Yes, I know, Scott is on another full blown obsession, so get me a counselor!! Sitting here in Melbourne airport at 5am in the morning surfing Biodiesel sites sipping Gloria Jeans Long Macs.
But I thought I would confess to you my readers that I have bought a profession biodiesel production plant. I went pro so I could register it and do it legal like as well as the safety factor combined with the greater chance of not stuffing up my cars!!
The company that sold the plant to me has some great sites, an extract from one of the is below.
What could go wrong at this point?
- I need a source of used oil. Yes, I know I should have got it before I paid out the cash (Matt!!), but I have faith…and a few good leads. There is lots of oil out there, I just need to convince the people to give it to me rather than the company that has the contract to take it now.
- And secondly…I don’t have a diesel car …yet.
- It’s all about timing, so the other thing on my mind is the whole balance thing (no not in my mind and life). But things like, what if I get a source of used oil, a big one, and all of a sudden, before I even know how to make it, I have drums of oil lining my drive before my license kicks in or before I even know how to make the stuff. (I am doing a course). What if I do all of the above, start making it, but don’t get the car for 4 months. I then have drums of biodiesel lining the driveway, not used veggie oil!!! Anyway, all about timing.
Main attributes of biodiesel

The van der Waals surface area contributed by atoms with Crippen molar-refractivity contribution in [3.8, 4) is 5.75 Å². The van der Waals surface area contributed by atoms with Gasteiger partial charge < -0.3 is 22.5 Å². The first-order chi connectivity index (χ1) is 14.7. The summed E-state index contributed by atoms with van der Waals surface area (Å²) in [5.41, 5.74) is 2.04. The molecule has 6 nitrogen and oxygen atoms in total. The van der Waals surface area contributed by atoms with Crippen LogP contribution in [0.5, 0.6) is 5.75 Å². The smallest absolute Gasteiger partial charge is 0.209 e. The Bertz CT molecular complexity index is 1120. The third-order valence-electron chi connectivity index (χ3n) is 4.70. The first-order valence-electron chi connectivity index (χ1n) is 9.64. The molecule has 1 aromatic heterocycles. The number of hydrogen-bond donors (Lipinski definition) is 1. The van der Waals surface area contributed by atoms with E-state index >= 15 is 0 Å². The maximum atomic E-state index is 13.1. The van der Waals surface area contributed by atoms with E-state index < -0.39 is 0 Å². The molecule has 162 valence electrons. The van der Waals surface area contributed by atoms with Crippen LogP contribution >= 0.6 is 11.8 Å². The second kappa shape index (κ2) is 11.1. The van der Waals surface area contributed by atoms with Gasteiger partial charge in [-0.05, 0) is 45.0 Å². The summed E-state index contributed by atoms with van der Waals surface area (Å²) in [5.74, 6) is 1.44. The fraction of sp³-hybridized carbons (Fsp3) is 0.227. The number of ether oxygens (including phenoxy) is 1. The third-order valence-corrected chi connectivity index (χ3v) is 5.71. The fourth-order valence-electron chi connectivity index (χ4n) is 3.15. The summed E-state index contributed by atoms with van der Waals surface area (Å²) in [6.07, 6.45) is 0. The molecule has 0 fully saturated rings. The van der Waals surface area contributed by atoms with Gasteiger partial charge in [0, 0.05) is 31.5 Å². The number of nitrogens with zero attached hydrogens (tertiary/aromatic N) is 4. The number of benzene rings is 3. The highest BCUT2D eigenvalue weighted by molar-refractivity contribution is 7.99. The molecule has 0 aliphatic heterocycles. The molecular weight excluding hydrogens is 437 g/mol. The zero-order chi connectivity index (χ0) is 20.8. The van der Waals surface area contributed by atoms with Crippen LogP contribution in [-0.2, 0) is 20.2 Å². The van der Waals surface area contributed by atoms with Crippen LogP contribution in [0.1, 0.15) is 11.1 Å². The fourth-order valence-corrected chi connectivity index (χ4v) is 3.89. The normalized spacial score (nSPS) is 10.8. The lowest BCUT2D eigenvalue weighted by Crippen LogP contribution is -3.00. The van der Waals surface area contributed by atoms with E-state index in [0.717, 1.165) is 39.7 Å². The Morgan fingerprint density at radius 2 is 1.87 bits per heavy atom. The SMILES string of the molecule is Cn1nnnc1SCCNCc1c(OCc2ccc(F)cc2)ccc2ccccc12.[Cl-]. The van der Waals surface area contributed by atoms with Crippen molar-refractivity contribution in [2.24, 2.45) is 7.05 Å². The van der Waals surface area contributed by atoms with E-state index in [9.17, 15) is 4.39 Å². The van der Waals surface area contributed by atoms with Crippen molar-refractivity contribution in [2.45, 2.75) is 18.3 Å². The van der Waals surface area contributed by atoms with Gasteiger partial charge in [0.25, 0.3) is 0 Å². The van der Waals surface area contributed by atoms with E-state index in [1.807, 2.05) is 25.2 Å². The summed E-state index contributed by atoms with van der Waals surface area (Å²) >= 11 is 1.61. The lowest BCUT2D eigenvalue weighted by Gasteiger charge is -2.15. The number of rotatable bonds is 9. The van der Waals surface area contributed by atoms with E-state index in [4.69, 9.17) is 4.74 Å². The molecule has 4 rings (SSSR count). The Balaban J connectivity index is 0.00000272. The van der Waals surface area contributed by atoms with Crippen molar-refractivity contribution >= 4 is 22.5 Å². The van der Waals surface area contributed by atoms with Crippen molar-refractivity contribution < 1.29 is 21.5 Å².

Renewable resource – Biodiesel is derived from vegetable oil, used cooking oils and animal tallow. These feedstocks can be produced indefinitely, using sustainable farming techniques to provide an environmentally friendly, sustainable fuel.
Widely used and accepted – Biodiesel is a proven fuel with an extensive history in the US and wide usage in Europe.
Carbon neutrality – Plants absorb CO2 from the atmosphere and store the carbon primarily in the form of carbohydrates and oils. By using vegetable oils as a raw material, biodiesel recycles carbon through the biosphere, allowing a significant reduction in carbon emissions when compared to traditional sources of energy.
What is biodiesel
Biodiesel is a clean burning fuel made from vegetable oil or animal fats. It can be used in modern compression-ignition (diesel) engines without requiring any engine modifications. Biodiesel contains no petroleum, but it can be blended at any level with petroleum diesel to create a biodiesel blend. Biodiesel is simple to use, biodegradable, non-toxic, carbon neutral and is essentially free of sulphur and aromatics.
How is it produced
Vegetable oils and animal fats consist of a glycerine molecule, with three ‘fatty acid’ molecules attached to it. Biodiesel is made through a process called transesterification whereby the glycerine is separated from the fatty acids. The process leaves behind two products – biodiesel (Mono-alkyl ester) and glycerine (a by-product used in soaps and other products).
The process of manufacturing biodiesel is relatively simple. The feedstock oil is mixed with methanol and a catalyst (NaOH or KOH) to produce a reaction that creates biodiesel and glycerine. Applying heat and pressure to the reaction decreases the processing time. The Glycerine fraction is heavier than the biodiesel, allowing it to separate out naturally after the reaction. Ethanol can be used instead of methanol for biodiesel production, however the reaction is less predictable.
Advantages of biodiesel
- Renewable – vegetable oil derived fuel
- Potential for Carbon Neutral lifecycle
- Simple to make
- Biodiesel is free from sulphur (
- The only alternative fuel that does not require engine modification or retuning
- Safer for storage and handling than petroleum diesel
- Can be used neat or blended in any ratio with petroleum diesel
- Higher Lubricity – can prolong engine life
- Dramatically reduced emissions
- High flashpoint